“Let’s go!” she said. “We must catch him!”
“Where do you think he’ll run?” Bess asked. “To the caddy house?”
“He doesn’t seem to be heading in that direction,” George replied. “Maybe he isn’t a caddy, but a member who is running scared.”
Nancy was already racing across another fairway toward a public road. The man with the golf bag suddenly came into view. He looked back and realized he was being chased. Despite the weight of the bag, he put on extra speed. Before the girls could get to him, he reached the road. A car was waiting for him. He jumped in and it roared off.
“Now we’ll never know who he is,” Bess wailed.
Nancy said she had seen the license plate and repeated the number to the girls.
“What’s more, the glimpse I got of the man makes me think he’s the one who spied on us out at the Easton estate!” She added, “Since we can’t chase him, let’s return to the clubhouse and phone the police.”
The girls hurried back and told the manager what they had seen and asked him to call headquarters and give the license number. He did so, and the sergeant on duty promised to send two officers out at once.
While they were waiting, Nancy asked how Mr. Gonzales was. The manager replied, “He’s still unconscious, but a doctor is with him. He’s in a room down the hall.”
Bess decided to go there and see if she could find out anything further. Nancy and George remained in the lobby. When the police officers arrived, the manager introduced them as Parks and Joyce.
“This young lady saw a man with a bag of clubs running away. She’ll give you the details,” the manager said.
The girl detective described how the suspect had fled in a car, adding that she had managed to see the license plate. “Headquarters has the number.”
“Yes, we know it,” Parks said. “Can you tell us anything else about the man?”
“Yes,” Nancy replied. “I think he’s the same person who was spying on me and my friends while we were watching the crocodiles at the Easton estate. He was peering at us from behind some mangroves, so I caught only a glimpse of his face. He had shoulder-length black hair and beady eyes. He might be a half-breed Indian. I’m afraid that’s all I can tell you about him.”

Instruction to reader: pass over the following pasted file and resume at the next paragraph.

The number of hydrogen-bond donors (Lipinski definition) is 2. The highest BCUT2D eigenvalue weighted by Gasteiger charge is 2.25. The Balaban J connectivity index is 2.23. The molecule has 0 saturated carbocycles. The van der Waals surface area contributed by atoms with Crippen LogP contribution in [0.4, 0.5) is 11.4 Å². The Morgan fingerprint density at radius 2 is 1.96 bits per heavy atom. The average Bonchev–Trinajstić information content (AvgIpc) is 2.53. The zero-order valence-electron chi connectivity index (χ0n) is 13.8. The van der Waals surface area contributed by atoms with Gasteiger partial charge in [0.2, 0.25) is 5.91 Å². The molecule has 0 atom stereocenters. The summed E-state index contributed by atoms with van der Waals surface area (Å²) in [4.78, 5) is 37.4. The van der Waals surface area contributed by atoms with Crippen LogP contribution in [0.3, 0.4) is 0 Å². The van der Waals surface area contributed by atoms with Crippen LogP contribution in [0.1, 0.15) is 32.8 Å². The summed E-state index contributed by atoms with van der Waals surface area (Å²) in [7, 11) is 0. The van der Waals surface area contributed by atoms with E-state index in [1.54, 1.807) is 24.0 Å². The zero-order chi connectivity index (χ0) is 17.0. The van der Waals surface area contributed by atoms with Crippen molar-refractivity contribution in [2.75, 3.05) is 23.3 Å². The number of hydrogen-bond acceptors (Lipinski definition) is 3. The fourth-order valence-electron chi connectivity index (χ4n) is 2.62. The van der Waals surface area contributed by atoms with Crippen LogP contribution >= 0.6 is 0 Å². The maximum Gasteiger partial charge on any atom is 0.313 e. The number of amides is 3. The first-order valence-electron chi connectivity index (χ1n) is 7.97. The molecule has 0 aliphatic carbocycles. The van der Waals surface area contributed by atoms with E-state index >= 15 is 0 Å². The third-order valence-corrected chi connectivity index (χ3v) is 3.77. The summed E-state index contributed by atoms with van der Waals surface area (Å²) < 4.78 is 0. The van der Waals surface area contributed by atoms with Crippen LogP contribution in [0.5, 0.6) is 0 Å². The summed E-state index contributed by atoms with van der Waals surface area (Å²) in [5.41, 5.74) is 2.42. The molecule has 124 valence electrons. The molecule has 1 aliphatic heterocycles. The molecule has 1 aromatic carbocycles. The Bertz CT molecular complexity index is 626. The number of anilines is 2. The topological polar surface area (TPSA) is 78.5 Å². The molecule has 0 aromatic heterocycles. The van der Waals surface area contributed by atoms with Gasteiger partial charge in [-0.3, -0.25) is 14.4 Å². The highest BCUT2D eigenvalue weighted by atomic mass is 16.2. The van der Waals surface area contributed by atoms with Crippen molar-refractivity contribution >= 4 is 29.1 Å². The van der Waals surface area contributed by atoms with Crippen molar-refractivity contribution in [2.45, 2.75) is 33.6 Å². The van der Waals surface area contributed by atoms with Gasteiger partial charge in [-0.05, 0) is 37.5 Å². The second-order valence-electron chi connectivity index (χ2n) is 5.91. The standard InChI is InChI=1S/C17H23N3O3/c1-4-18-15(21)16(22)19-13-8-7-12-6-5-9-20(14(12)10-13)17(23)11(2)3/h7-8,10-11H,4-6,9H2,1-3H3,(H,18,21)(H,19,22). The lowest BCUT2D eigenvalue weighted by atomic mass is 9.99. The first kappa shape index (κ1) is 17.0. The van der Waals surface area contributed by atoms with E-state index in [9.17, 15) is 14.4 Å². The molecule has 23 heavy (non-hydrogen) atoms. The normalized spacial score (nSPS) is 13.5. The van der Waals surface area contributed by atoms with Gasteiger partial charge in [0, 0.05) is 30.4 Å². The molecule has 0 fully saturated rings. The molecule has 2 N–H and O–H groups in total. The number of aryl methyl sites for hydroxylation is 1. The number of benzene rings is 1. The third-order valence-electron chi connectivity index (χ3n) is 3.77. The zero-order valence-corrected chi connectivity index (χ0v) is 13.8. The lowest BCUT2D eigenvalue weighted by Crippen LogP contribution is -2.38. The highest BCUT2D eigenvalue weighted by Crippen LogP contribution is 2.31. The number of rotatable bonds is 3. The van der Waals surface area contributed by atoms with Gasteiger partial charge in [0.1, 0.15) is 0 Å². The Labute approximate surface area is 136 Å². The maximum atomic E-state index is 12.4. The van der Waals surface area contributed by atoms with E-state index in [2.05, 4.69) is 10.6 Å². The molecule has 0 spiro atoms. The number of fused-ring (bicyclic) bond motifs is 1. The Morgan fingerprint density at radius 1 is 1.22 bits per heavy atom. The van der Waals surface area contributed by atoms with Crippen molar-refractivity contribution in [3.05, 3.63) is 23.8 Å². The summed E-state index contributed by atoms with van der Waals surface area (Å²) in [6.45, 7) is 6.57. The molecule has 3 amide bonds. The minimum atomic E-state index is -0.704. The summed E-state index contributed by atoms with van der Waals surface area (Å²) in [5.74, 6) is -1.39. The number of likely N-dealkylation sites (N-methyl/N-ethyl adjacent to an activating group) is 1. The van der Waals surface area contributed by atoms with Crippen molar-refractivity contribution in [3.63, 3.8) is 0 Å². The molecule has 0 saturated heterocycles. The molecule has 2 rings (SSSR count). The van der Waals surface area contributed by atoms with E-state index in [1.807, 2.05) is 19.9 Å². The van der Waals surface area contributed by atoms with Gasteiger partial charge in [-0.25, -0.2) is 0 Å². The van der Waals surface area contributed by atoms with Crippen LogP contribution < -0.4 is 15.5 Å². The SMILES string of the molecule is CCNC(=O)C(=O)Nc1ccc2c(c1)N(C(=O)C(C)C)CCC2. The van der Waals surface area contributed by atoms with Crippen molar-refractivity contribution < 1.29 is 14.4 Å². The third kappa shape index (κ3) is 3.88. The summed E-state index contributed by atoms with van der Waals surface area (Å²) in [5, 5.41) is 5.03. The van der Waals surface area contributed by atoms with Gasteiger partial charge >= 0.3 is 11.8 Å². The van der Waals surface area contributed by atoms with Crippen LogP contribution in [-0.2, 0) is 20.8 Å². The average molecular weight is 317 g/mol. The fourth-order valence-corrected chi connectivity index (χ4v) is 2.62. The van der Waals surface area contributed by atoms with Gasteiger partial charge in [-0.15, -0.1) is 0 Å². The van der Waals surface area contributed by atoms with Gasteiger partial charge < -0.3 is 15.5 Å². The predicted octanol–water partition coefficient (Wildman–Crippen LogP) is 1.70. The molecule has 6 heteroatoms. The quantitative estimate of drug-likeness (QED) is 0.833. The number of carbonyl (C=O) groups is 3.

“That’s more than people usually notice,” Officer Joyce complimented her, “Thank you for the information.”
While he had been talking, Lieutenant Parks picked up the manager’s phone and called headquarters. He asked the sergeant on duty to look up the license number Nancy had given him.
“It’s urgent,” she heard him say.
They all waited for an answer, which came in a few minutes. When the manager heard the name of the owner, he showed utter astonishment. “That’s my name! It’s my car! It must have been stolen!”
Immediately he called the parking-lot attendant, who phoned back in a few minutes. “Your car is not here! I didn’t notice anyone take it. I’m sorry, sir.”
The manager hung up. Just then another phone rang. The call was for the officers. Lieutenant Parks picked up the instrument. He said, “That’s good. You say the suspects got away?”
The officer put down the phone and reported to his listeners that a few minutes earlier the car had been found abandoned about five miles from the club.
“In that case,” Joyce said, “we’ll have to depend on this girl’s description to nab the fellow. We’re to look for a man with a bag of golf dubs. He has long black hair, beady eyes, and could be a half-breed Indian.”
While this conversation had been going on, Bess had been waiting outside the room where Mr. Gonzales was for the doctor to appear. In a few minutes he came outside. She asked how the patient was.
“He has regained consciousness,” the physician reported, “but has a racking headache. I’ve ordered an ambulance to take him to the hospital. No one is to see him, either here or at the hospital.”
Bess said thank yon, turned, and hurried back to repeat this message to Nancy and George. She heard Lieutenants Parks and Joyce discussing the case. Parks declared that he was sure the suspect would have dumped the golf clubs as soon as possible. As to his being a half-breed Indian, there were so many of them around that it would be almost impossible to identify the man they were looking for.